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Federal, Provincial and Territorial Governments Working Together to Meet Canada’s Labour Needs through Active Immigrant Recruitment

Ottawa, March 18, 2014 — Federal, provincial and territorial (FPT) immigration ministers today reiterated their commitment to actively recruit economic immigrants that have the skills the Canadian economy needs most.

Canada’s Citizenship and Immigration Minister Chris Alexander and Alberta’s Jobs, Skills, Training and Labour Minister Thomas Lukaszuk co-chaired the meeting of FPT ministers responsible for immigration. Economic immigration was a top priority for all ministers around the table.

Ministers agreed to continue collaborating on building the new active recruitment model which is known as the Expression of Interest (or EOI) system. It is intended to transform Canada’s immigration system into one that is more responsive to labour market needs.

EOI will provide governments and Canadian employers access to skilled foreign workers and expedite their entry into Canada for jobs that aren’t being filled by people already in Canada. Ministers agreed to engage jointly and intensively with employers on EOI prior to the new system launch in January 2015.

Immigration Ministers also endorsed a plan to improve settlement outcomes for newcomers across Canada. It includes improved pre-arrival services, foreign qualification recognition, language learning for newcomers who are not in the workforce and ways to encourage newcomers to become more connected to their communities.

The ministers reviewed progress to date on the FPT Vision Action Plan, reiterating the continuing need to align immigration levels with economic demand, build a fast, flexible economic immigration system focused primarily on meeting labour market needs across Canada, and improve social and economic settlement and integration outcomes for newcomers to Canada.

As immigration remains crucial to Canada’s economic future, the ministers agreed to meet again before the end of the year to continue this important work.

Under the Canada-Québec Accord relating to immigration and temporary admission of foreign nationals, Québec fully assumes sole responsibility for establishing immigration levels, and for the selection, francization and integration of immigrants. In areas under its responsibility, Québec develops its policies and programs, legislates, regulates and sets its own standards. Québec is an observer at FPT meetings.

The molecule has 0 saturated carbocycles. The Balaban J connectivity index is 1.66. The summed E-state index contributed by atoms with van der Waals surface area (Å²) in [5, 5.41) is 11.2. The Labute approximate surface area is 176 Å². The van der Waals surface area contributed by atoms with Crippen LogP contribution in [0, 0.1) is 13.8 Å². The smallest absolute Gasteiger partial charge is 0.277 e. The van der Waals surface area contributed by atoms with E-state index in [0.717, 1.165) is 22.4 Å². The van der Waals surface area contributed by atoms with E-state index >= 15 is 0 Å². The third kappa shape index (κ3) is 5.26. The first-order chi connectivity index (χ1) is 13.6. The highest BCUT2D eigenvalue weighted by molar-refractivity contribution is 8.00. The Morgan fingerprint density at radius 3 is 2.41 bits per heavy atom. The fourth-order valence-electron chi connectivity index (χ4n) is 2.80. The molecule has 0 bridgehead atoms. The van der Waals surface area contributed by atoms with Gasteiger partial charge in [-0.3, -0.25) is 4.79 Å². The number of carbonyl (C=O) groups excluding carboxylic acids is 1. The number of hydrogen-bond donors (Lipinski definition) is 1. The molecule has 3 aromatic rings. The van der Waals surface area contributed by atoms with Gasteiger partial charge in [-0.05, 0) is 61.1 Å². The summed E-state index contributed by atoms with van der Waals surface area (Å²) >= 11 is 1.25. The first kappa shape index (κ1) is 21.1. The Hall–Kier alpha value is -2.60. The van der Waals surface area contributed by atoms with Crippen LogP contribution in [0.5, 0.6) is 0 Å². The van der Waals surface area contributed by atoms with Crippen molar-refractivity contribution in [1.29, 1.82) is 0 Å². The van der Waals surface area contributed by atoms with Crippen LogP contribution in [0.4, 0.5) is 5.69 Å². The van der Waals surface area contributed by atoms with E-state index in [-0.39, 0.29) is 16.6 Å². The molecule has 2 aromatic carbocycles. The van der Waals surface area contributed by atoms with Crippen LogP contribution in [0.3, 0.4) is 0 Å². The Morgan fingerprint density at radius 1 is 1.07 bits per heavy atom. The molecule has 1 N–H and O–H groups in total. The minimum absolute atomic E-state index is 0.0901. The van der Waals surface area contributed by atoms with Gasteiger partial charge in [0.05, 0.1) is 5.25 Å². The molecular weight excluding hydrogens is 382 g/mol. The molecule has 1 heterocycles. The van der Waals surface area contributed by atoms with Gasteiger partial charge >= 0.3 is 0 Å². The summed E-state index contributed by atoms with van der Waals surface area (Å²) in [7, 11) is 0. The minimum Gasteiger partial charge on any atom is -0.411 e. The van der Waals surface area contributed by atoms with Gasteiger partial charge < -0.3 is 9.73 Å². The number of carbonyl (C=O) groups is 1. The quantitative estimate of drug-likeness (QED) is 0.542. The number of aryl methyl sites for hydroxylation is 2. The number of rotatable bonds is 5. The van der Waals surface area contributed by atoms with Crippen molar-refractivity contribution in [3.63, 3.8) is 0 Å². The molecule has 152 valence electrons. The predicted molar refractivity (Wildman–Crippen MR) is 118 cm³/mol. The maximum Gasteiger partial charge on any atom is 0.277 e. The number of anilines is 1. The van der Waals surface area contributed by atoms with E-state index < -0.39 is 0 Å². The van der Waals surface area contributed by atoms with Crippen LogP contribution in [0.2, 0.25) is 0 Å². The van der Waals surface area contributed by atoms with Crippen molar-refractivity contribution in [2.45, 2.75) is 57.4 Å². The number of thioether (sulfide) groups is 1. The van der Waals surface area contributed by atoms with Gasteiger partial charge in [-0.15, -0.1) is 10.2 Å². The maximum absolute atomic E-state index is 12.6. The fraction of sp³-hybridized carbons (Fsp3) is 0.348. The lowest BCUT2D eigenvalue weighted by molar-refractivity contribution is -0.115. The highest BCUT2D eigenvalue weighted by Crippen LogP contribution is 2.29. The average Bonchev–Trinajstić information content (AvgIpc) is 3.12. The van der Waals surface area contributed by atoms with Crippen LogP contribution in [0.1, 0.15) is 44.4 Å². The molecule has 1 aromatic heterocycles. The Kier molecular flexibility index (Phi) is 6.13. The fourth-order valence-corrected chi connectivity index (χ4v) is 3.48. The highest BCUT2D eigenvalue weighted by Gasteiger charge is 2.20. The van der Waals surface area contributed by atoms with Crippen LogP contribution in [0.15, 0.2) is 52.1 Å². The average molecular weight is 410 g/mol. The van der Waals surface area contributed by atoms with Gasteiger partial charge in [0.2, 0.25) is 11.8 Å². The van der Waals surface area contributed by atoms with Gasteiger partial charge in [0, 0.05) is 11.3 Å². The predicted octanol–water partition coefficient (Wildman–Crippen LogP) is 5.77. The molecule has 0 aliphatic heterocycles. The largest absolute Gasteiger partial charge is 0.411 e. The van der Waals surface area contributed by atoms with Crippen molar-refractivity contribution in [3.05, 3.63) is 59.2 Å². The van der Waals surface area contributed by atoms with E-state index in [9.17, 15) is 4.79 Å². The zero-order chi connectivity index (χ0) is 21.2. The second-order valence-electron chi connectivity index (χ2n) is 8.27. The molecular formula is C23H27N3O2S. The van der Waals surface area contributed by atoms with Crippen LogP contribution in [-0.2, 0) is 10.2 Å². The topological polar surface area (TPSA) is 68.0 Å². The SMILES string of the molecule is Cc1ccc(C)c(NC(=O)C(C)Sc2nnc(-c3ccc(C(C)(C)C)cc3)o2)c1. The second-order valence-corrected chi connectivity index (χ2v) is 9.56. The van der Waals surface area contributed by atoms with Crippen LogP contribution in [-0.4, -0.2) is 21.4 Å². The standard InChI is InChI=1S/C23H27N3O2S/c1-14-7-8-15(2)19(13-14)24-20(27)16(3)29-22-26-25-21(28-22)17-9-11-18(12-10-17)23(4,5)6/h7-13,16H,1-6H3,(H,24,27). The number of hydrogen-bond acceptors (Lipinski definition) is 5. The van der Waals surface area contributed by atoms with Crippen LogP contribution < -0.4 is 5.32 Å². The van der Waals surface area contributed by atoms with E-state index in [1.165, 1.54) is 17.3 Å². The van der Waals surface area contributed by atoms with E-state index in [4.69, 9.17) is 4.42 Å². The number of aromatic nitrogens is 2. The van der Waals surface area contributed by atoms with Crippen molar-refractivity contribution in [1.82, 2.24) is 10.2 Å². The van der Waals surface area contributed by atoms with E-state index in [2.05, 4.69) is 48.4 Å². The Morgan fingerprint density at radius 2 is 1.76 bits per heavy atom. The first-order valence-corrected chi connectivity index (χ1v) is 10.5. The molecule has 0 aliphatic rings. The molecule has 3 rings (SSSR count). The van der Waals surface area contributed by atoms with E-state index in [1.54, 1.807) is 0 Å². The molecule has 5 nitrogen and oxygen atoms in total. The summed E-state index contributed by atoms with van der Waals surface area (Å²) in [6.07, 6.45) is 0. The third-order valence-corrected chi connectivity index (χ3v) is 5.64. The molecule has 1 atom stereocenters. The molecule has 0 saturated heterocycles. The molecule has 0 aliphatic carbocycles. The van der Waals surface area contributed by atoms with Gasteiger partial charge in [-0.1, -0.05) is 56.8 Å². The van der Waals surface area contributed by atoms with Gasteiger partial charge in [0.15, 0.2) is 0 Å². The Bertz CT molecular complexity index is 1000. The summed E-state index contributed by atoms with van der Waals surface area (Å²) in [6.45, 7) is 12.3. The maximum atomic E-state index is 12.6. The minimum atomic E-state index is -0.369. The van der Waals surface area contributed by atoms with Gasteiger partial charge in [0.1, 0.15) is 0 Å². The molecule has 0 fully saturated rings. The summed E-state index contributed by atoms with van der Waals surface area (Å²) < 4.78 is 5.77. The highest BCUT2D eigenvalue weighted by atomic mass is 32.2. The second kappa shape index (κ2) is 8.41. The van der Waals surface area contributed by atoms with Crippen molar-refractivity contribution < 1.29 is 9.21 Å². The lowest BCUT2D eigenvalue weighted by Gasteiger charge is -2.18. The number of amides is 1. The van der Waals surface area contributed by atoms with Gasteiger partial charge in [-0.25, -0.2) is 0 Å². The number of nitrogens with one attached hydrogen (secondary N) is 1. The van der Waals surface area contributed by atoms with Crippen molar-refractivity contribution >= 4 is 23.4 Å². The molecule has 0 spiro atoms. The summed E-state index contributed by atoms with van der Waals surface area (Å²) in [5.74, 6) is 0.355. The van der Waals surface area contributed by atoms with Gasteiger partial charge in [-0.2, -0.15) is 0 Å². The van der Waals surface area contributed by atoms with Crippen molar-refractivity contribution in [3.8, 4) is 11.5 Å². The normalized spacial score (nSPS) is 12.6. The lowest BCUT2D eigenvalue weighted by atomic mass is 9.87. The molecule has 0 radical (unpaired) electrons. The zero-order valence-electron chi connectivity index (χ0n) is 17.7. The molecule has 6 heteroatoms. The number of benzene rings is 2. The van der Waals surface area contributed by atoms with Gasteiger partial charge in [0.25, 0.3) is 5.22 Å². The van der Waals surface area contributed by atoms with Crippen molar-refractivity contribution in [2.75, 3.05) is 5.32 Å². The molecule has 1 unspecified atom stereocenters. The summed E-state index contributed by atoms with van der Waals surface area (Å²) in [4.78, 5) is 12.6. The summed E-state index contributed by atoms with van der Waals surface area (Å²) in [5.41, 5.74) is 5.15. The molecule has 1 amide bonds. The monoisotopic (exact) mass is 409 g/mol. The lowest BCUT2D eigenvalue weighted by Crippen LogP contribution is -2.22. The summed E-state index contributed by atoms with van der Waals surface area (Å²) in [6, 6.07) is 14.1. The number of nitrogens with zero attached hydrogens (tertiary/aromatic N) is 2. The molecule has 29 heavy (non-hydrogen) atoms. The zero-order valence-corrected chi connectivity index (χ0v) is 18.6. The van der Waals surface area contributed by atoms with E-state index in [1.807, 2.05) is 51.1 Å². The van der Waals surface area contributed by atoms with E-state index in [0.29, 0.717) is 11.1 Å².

Quick facts

  • EOI will complement the Provincial Nominee Program which will continue to be a key mechanism to allow provinces, territories, and employers to meet regional labour market needs. Almost 41,000 provincial nominees (including their spouses and dependants) were admitted to Canada through the PNP in 2012, up from approximately 13,500 in 2006.
  • Thanks in part to the PNP, 42 percent of all economic immigrants in 2012 intended to settle outside of Toronto, Montreal and Vancouver, compared to only about 20 percent in 2000.
  • In 2012, 62 percent of immigrants were in the economic stream. Governments aim to achieve a minimum of 70 percent, nationally and by jurisdiction, in the years ahead.
  • FPT governments are committed to ensuring that newcomers integrate and contribute fully to the Canadian economy, and to their communities, as soon as possible. For its part, the Government of Canada will invest almost $600 million in 2014-2015 to support newcomers’ settlement needs outside of Quebec.


“The Government of Canada’s number one priority remains economic growth and job creation. Immigration plays a key role in Canada’s long-term prosperity and we are committed to seeing newcomers succeed across the country. With our provincial and territorial partners, we look forward to launching the Expression of Interest system together next year.”

- Chris Alexander, Canada’s Citizenship and Immigration Minister

“Immigration, and selection through Provincial Nominee Programs, plays an important role in building Canada's permanent workforce and in addressing labour shortages and skill gaps across the country. Provinces and territories will continue to work with the federal government towards developing an Expression of Interest immigration system that is responsive to our regional labour market needs.”

- Thomas Lukaszuk, Alberta Minister for Jobs, Skills, Training and Labour

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Photos of Minister Alexander are available.


Alexis Pavlich
Minister’s Office
Citizenship and Immigration Canada

Media Relations
Communications Branch
Citizenship and Immigration Canada

Janice Schroeder
Minister’s Office
Alberta Jobs, Skills, Training and Labour

Kim Misik
Communications Branch
Alberta Jobs, Skills, Training and Labour

Building a stronger Canada: Citizenship and Immigration Canada (CIC) strengthens Canada’s economic, social and cultural prosperity, helping ensure Canadian safety and security while managing one of the largest and most generous immigration programs in the world.

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